I was debating whether to make this one post or two, and in the end decided to make this a single post for a variety of reasons:
- In terms of sheer practicality, my posting schedule and reading schedule are such that my usual rate of posting will have me bleeding 2023’s books into 2024, which I emphatically do not like.
- These are authors that are in a kind of dialogue with each other, or rather one of them is clearly inspired by the other.
- The books themselves were even very similar in terms of mood, themes, structure, etc.
- I didn’t have much to say about either book on their own.
So, first of all, which books are we talking about?
The first was a Swedish translation of Aslı Erdoğan‘s Requiem över en förlorad stad. I read an interview with her in an old issue of Karavan that I brought with me on vacation for airplane reading; in the end I was so taken by how insightful and interesting and brainy she was that when I got back to Stockholm I immediately grabbed what book of hers I could from the library.
The second book was a recommendation from a American friend now residing in Turkey that served to underscore an author I had apparently added to my Storygraph TBR (probably mentioned in the same issue of Karavan): Tezer Özlü. An English translation of her Cold Nights of Childhood was published this year, which I was able to track down at the Stockholm library.
My process was something like this:
- Read Erdoğan
- Solicit an opinion on her from a bookish American friend in Turkey, who recommends Özlü
- Read Özlü
As you might guess from that turn of events, I wasn’t entirely taken with Requiem. It’s a lot of mood and imagery and lovely turns of phrase, but nothing I could really sink my teeth into (or that I can remember now, at the time of writing, a week or two later). Trying to summarize the book is a struggle: “unnamed woman wanders around an unnamed city at night”? I guess?
My best explanation is that Requiem functioned as a sort of literary therapy for Erdoğan, and therefore concrete experiences are abstracted into an etheric dream world rather than relived in all their terror. Art as a process rather than a product, written for Erdoğan and not for an audience. The end result is that I would finish each chapter unsure of what happened and without any sense of the human being behind the words, and that last point is ultimately the make or break thing for me.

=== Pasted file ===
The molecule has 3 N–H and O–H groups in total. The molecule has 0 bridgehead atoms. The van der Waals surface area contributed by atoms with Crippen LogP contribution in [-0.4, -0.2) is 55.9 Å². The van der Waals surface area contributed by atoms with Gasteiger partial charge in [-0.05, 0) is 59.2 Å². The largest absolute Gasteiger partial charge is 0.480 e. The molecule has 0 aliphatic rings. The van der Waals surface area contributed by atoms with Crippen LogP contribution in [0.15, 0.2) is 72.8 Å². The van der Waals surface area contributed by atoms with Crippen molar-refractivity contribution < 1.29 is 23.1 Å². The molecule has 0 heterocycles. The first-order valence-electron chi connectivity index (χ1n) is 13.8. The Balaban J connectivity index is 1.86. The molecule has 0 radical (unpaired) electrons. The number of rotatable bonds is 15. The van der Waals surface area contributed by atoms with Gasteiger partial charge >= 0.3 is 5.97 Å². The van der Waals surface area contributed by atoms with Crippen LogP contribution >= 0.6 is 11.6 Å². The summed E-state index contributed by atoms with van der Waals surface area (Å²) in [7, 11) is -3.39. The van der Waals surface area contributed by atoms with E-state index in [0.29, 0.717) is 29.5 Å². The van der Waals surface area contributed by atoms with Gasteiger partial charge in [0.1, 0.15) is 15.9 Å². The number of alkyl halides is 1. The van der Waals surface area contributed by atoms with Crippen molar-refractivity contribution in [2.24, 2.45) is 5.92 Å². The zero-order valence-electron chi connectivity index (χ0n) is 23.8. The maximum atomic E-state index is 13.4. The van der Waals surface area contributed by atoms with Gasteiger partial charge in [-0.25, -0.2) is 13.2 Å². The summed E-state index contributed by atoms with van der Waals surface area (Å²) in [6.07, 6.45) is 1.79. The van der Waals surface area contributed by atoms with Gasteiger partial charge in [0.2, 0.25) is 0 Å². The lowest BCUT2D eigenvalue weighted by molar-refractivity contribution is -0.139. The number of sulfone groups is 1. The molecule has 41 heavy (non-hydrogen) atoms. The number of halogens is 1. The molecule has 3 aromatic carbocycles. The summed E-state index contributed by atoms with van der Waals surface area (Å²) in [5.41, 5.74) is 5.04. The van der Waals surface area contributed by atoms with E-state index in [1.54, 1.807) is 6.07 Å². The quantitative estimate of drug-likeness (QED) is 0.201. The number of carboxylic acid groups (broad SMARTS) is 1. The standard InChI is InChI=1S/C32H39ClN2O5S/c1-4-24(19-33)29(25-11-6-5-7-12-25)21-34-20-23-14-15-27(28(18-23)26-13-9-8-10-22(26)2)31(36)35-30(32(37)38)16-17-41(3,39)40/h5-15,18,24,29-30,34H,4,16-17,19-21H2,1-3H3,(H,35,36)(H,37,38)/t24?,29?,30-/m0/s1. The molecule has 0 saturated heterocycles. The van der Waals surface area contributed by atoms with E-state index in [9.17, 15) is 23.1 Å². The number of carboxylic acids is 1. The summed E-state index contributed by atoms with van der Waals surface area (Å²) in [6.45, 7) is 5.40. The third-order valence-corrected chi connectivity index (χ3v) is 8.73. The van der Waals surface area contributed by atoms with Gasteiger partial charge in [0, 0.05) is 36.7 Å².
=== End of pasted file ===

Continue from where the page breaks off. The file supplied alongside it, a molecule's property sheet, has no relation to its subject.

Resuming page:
As Bookish American friend in Turkey tactfully put it, Erdoğan’s literary reputation might be overstated due to her (obviously important and brave and impressive!) political activism. But I also get the sense that Requiem is a very different beast than her earlier books, so perhaps I don’t have an entirely fair picture of her work. The same bookish friend also tipped me off that Tezer Özlü had finally been published in English for the first time, in an off-the-cuff follow-up to her estimation of Erdoğan that implied a comparison in Özlü’s favor.
What bookish American friend couldn’t have known, or maybe she did, was that Requiem reads like a riff on, and a response to, Cold Nights of Childhood. Both books ground a woman narrator in a city (or several cities) as she wanders not only through space but also through time, emptying their memories on the page the same way you empty your pockets before throwing a pair of pants in the wash. But if Requiem is an etheric and abstract dream world, then Cold Nights is waking life, or maybe better put a lucid dream. Instead of fuzzy, surreal abstraction, Özlü names everything with precision and clarity: people, streets, cafes, flowers. The same clarity holds throughout, even as the narrative skips through time or across space; she eschews poetic metaphor and favors stark depictions of her external circumstances and experiences, whether it’s stays at psychiatric wards or adolescent sexual desire or family gatherings in their cramped rural home. I might not have learned anything about Özlü by the end of Cold Nights, but unlike Requiem I still felt like I had met her. All of the English summaries make comparisons to The Bell Jar and it’s honestly a pretty apt one.
Both of these books raise the question of I’ve been taught to expect in stories, not only through school and writing advice, but also in the kinds of stories available for consumption in popular culture. Building expectations through repetition is another way of teaching, after all, and the stories in most conventional media usually have story arcs, character arcs, conflicts, changes, a sense of narrative unity. By the end of the story, situations and characters should be different from how they started, and we should be able to clearly trace the progression of those changes. How many of these expectations can go unmet and a story (a book, a movie, a TV show) still be satisfying? How else can we look at stories? What other shape can they take? What other purpose can they serve?